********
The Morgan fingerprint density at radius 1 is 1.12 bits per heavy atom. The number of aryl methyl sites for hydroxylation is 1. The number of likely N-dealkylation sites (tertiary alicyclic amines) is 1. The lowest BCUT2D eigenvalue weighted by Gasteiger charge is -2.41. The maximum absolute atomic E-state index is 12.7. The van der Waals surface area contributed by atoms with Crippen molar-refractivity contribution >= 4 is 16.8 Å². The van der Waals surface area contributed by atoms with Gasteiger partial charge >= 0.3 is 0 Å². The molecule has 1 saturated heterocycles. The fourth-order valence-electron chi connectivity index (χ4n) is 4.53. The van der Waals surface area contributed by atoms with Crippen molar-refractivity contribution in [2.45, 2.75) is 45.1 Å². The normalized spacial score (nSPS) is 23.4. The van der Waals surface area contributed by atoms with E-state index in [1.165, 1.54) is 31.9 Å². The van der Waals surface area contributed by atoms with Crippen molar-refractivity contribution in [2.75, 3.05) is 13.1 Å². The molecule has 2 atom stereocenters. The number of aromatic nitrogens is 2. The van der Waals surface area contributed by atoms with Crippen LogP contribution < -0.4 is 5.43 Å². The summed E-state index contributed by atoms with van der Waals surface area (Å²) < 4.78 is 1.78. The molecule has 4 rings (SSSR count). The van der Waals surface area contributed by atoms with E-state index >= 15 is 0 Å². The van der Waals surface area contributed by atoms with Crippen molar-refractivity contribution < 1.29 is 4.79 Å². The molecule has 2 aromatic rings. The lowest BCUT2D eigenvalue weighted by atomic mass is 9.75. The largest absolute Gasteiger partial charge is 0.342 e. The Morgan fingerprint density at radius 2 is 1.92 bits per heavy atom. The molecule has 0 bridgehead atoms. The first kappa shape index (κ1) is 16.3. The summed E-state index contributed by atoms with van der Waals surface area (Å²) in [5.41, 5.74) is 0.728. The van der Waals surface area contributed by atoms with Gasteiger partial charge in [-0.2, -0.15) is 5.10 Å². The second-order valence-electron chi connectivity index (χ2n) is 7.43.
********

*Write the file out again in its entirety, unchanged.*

The Morgan fingerprint density at radius 1 is 1.12 bits per heavy atom. The number of aryl methyl sites for hydroxylation is 1. The number of likely N-dealkylation sites (tertiary alicyclic amines) is 1. The lowest BCUT2D eigenvalue weighted by Gasteiger charge is -2.41. The maximum absolute atomic E-state index is 12.7. The van der Waals surface area contributed by atoms with Crippen molar-refractivity contribution >= 4 is 16.8 Å². The van der Waals surface area contributed by atoms with Gasteiger partial charge >= 0.3 is 0 Å². The molecule has 1 saturated heterocycles. The fourth-order valence-electron chi connectivity index (χ4n) is 4.53. The van der Waals surface area contributed by atoms with Crippen molar-refractivity contribution in [2.45, 2.75) is 45.1 Å². The normalized spacial score (nSPS) is 23.4. The van der Waals surface area contributed by atoms with E-state index in [1.165, 1.54) is 31.9 Å². The van der Waals surface area contributed by atoms with Crippen molar-refractivity contribution in [2.75, 3.05) is 13.1 Å². The molecule has 2 atom stereocenters. The number of aromatic nitrogens is 2. The van der Waals surface area contributed by atoms with Crippen LogP contribution < -0.4 is 5.43 Å². The summed E-state index contributed by atoms with van der Waals surface area (Å²) < 4.78 is 1.78. The molecule has 4 rings (SSSR count). The van der Waals surface area contributed by atoms with E-state index >= 15 is 0 Å². The van der Waals surface area contributed by atoms with Crippen molar-refractivity contribution < 1.29 is 4.79 Å². The molecule has 2 aromatic rings. The lowest BCUT2D eigenvalue weighted by atomic mass is 9.75. The largest absolute Gasteiger partial charge is 0.342 e. The Morgan fingerprint density at radius 2 is 1.92 bits per heavy atom. The molecule has 0 bridgehead atoms. The first kappa shape index (κ1) is 16.3. The summed E-state index contributed by atoms with van der Waals surface area (Å²) in [5.41, 5.74) is 0.728. The van der Waals surface area contributed by atoms with Gasteiger partial charge in [-0.2, -0.15) is 5.10 Å². The second-order valence-electron chi connectivity index (χ2n) is 7.43.